Submitted to: Soil Science Society of America Journal
Publication Type: Peer Reviewed Journal
Publication Acceptance Date: 7/15/2005
Publication Date: 11/15/2005
Citation: Stromberger, M.E., Klose, S., Ajwa, H.A., Trout, T.J. 2005. Microbial Populations and Enzyme Activities in Soils fumigated with Methyl Bromide Alternatives. Soil Science Society of America Journal, 2005, Vol 69: 1987-1999. Interpretive Summary: Methyl bromide, a commonly used soil fumigant, is being phased out because it depletes stratospheric ozone. Several alternative fumigants are being tested as alternatives to methyl bromide, including Telone (1,3-dichloropropene), chloropicrin, iodomethane, and propargyl bromide. Fumigants, although general biocides, do not kill all microbial life, but strongly impact the soil microbial community. It is important to know how fumigants impact the populations of the various types of bacteria and fungi. A field trial, carried out in strawberry growing areas of California where fumigants are commonly use, studied the die back and re-colonization of several classes of soil fungi and bacteria following fumigation with the various fumigants. As was expected, the fumigants affected the soil microbial communities in varying ways. The impacts of fumigants on microbial populations are complex and more study is required to understand the implications of fumigant use on the soil biology and plant response.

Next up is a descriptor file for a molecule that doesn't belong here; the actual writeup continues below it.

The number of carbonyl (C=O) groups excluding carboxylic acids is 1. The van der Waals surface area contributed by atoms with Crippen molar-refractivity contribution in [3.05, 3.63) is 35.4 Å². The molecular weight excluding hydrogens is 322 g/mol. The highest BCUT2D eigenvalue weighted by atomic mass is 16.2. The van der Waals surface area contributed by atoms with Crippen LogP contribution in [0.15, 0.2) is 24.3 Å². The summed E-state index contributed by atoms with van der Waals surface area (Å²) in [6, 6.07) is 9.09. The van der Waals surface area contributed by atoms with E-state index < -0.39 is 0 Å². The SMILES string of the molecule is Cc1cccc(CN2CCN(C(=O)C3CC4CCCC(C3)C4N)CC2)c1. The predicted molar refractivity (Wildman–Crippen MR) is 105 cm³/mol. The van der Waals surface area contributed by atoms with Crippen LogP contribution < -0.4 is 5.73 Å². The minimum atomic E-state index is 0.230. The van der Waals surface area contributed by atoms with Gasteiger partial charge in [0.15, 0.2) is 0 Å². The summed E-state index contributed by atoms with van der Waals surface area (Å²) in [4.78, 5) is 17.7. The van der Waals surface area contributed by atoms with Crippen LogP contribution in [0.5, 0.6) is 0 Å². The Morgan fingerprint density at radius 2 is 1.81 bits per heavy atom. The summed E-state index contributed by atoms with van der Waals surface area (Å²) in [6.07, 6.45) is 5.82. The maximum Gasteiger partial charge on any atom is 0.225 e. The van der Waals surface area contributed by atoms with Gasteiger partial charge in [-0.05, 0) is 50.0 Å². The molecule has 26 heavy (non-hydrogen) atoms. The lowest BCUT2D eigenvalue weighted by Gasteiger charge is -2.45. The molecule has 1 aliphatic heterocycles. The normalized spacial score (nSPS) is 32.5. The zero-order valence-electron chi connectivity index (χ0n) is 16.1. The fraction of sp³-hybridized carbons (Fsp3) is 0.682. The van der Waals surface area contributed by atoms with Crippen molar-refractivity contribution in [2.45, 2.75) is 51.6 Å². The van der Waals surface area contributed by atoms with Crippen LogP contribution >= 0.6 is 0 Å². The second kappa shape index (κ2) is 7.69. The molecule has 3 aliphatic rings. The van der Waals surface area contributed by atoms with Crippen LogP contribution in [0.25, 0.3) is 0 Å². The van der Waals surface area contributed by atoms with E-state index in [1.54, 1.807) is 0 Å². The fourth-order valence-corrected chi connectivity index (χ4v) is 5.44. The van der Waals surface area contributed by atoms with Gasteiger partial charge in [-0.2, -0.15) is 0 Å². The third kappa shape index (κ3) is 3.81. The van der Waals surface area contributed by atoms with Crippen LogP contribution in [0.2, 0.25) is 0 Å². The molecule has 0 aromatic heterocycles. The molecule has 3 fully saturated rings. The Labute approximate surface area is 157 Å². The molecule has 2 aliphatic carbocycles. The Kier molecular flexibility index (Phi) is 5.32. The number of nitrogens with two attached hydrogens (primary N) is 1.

Technical Abstract: Except for approved critical uses, methyl bromide (MeBr) use for soil fumigation will be banned in 2005 due to its ozone depleting properties. Potential alternative chemicals to replace methyl bromide include chloropicrin (CP), 1,3-dichloropropene (1,3-D), iodomethane (IM), and propargyl bromide (PrBr). The goal of this research was to assess changes in soil fungal populations, microbial biomass C, respiration, nitrification potential, and enzyme activities after fumigation with MeBr and alternative fumigants. Four formulations of fumigants [CP, InLine™ (61% 1,3-D plus 33% CP), Midas™ (50% IM plus 50% CP), and PrBr] were drip-applied at commercial rates through drip irrigation systems to two field plots located in main strawberry production areas in California, USA. Soil samples (0-15 cm) were taken at 1, 4, and 30 or 37 weeks after fumigant application. MeBr and the alternative fumigants reduced culturable fungal populations and eliminated soil-borne fungal pathogens in soil. Microbial respiration decreased 45 to 80%?) with fumigant application and was the least in the PrBr treatment. Soil microbial biomass C was not affected by fumigation, indicating minor microflora activity. The activity of acid phosphatase and arylsulfatase was generally lower in fumigated soils over the 7 to 9 month study period, and those of b-glucosidase and dehydrogenase up to 4 weeks past fumigation. Potential nitrification rates were substantially reduced (>55%) by fumigation, but rates recovered towards the end of this study. Results of this study suggested that fungal populations and acid phosphatase and arylsulfatase activities were more sensitive to fumigation with the tested MeBr alternatives than total microbial biomass, microbial respiration, dehydrogenases and b-glycosidase activities, and nitrification.